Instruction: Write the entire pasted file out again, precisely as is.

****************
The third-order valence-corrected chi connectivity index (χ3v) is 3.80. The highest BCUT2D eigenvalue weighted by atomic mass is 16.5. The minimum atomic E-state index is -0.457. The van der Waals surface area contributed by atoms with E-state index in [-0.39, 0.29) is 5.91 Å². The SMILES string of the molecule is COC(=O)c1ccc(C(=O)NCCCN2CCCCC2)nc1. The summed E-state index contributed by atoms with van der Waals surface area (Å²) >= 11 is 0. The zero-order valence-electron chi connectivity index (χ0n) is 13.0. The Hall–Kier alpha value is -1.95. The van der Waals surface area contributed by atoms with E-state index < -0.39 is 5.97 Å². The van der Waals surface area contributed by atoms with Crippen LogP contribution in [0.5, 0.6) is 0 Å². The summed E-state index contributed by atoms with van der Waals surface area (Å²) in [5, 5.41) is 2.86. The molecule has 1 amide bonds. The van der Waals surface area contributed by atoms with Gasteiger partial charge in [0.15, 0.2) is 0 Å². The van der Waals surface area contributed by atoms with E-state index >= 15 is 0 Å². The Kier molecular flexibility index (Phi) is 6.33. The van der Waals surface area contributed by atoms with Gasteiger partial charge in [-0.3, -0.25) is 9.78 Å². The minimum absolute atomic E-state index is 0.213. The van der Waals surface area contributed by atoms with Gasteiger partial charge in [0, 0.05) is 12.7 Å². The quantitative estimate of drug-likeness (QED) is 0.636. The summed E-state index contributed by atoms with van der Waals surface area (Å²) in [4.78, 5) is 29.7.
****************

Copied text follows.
The third-order valence-corrected chi connectivity index (χ3v) is 3.80. The highest BCUT2D eigenvalue weighted by atomic mass is 16.5. The minimum atomic E-state index is -0.457. The van der Waals surface area contributed by atoms with E-state index in [-0.39, 0.29) is 5.91 Å². The SMILES string of the molecule is COC(=O)c1ccc(C(=O)NCCCN2CCCCC2)nc1. The summed E-state index contributed by atoms with van der Waals surface area (Å²) >= 11 is 0. The zero-order valence-electron chi connectivity index (χ0n) is 13.0. The Hall–Kier alpha value is -1.95. The van der Waals surface area contributed by atoms with E-state index < -0.39 is 5.97 Å². The van der Waals surface area contributed by atoms with Crippen LogP contribution in [0.5, 0.6) is 0 Å². The summed E-state index contributed by atoms with van der Waals surface area (Å²) in [5, 5.41) is 2.86. The molecule has 1 amide bonds. The van der Waals surface area contributed by atoms with Gasteiger partial charge in [0.15, 0.2) is 0 Å². The van der Waals surface area contributed by atoms with E-state index >= 15 is 0 Å². The Kier molecular flexibility index (Phi) is 6.33. The van der Waals surface area contributed by atoms with Gasteiger partial charge in [-0.3, -0.25) is 9.78 Å². The minimum absolute atomic E-state index is 0.213. The van der Waals surface area contributed by atoms with Gasteiger partial charge in [0, 0.05) is 12.7 Å². The quantitative estimate of drug-likeness (QED) is 0.636. The summed E-state index contributed by atoms with van der Waals surface area (Å²) in [4.78, 5) is 29.7.